How do teachers get students to talk about their reading in a meaningful way?
As a high school English teacher, I have often been reluctant to let students lead their own book discussions. When I have tried book discussions in the past, students focused on the literal meanings of their books, usually recalling plot events; however, I wanted them to use critical thinking and to make inferences and relevant connections with their reading.
Over the years, I’ve experimented with strategies that have made me more comfortable turning the discussion over to my students (and that make them more at ease with taking ownership of the discussions). These trials have turned into my “Roundtable Discussion.” Both students and administrators have praised the use of this discussion format, which I’ve used both in my American Literature and AP Literature classes.
Here are some reasons why my class discussions became more meaningful:
1. Students prepare for their discussions. They use handouts to summarize, to identify quotes and vocabulary, to write questions, and to research topics related to their reading. These handouts are assigned with specific chapters and discussion dates in mind. Students bring them to class and their completed work is stamped at the beginning of discussion.
2. They write to get started. Students respond to a quick write on their response sheets before discussion. The prompt varies- sometimes asking a general question about literature and sometimes asking a specific question about their current reading. For a recent quick write in AP Literature, students wrote about the structure of Snow Falling on Cedars. This lead to a good discussion of nonlinear plotline.
3. Students rehearse. After setting goals for discussion, students meet with partners, sharing their quick writes, handouts, and goals. Next, they move the desks into a circle and participate in a “whip around.” During this activity, each student shares one thought about their reading. They cannot respond to each other at this point; they just listen. Finally, this leads into spontaneous discussion.
4. They listen to one another and take notes. During the discussion, I ask my students to note at least three – four interesting comments they heard their classmates contribute to the discussion. I encourage them to use these notes to help them build their comments off of one another’s ideas. If I have a large class, I split them into two groups, and the “outside” circle listens and jots notes. (Sometimes we add a “hot seat” and students from the outside can move into the inner circle to respond to a discussion comment.) This helps keep them focused.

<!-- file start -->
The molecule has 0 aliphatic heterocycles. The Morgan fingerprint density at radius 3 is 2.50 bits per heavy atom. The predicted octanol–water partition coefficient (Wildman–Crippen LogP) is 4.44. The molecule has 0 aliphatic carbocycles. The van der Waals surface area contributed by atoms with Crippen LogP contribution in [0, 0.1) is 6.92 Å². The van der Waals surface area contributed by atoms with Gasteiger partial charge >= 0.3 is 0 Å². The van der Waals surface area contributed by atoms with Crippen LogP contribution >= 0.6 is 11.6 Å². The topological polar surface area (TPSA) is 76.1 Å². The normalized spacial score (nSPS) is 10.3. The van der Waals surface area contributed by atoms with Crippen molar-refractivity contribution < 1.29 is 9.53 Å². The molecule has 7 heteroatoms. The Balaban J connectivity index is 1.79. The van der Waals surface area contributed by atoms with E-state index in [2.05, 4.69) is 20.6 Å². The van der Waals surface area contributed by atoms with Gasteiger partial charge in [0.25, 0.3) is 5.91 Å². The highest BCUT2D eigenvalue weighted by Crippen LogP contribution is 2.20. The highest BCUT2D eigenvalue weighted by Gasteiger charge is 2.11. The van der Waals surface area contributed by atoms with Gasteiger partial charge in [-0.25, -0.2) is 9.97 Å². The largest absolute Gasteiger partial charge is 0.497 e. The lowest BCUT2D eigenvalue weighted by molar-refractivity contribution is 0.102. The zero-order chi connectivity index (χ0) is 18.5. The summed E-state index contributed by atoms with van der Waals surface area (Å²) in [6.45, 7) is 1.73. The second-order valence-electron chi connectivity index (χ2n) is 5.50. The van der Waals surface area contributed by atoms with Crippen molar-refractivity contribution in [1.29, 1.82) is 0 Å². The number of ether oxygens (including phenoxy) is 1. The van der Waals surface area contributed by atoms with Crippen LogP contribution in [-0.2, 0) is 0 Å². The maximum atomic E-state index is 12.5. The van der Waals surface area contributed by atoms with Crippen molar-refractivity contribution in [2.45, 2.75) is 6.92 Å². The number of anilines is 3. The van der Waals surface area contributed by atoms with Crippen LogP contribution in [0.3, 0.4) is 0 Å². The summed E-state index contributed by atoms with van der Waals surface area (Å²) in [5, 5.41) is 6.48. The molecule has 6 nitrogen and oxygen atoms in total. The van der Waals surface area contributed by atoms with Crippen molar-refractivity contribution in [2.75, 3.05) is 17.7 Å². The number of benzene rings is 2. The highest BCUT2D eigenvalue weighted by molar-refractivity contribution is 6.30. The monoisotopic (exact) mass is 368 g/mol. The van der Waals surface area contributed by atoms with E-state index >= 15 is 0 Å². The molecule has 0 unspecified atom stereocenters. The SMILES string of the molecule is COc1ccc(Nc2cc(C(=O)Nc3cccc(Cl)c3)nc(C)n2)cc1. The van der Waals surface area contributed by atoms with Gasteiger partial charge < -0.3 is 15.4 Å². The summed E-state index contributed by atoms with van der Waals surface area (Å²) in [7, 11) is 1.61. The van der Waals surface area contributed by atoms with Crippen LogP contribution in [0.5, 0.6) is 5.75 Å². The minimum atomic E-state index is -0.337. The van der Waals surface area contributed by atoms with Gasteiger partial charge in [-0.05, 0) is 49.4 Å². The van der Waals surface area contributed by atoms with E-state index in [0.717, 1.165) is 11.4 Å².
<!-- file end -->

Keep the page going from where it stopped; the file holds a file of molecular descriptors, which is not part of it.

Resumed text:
5. After the discussion, students reflect on the day’s conversation. Often, they write about whether they achieved their goals, but on other occasions I give them specific prompts related to rubric criteria. When students observe one another in outside circles, they can also use their peers’ feedback for their reflections.
With practice, students have thoughtful discussions, and I am rewarded with time to listen and observe. This helps me develop other lessons based on my informal assessment of their discussions.
Best of all? It’s wonderfully relaxing to be a listener and not the lead participant in the discussion. Students take ownership for their learning!
A few more things to note about effective discussions:
- It takes practice! The first discussion is challenging for many students because in my school, they’ve rarely been required to take ownership in this way. They are also nervous to talk in front of their peers, but eventually almost all of them get comfortable and leaders emerge naturally. It’s great for hearing students who otherwise would not participate, too!
- I have 90-minute class periods so this process can take from 45 – 60 minutes. Using a timer helps keep the process moving along. Again, with repeated discussions, it goes more smoothly.
- It often helps to use a short story for a model discussion before tackling a larger text such as a novel.
Would you be interested in learning more Roundtable Discussion? You can get handouts, a rubric, and a lesson plan here.
There are, luckily, glad center grounds—neither excessively organized nor too free-running, sorted out around of arrangement of standards which a gathering of "specialists" (for this situation, understudies who have built up some ability on a given subject) consent to utilize while drawing in with each other.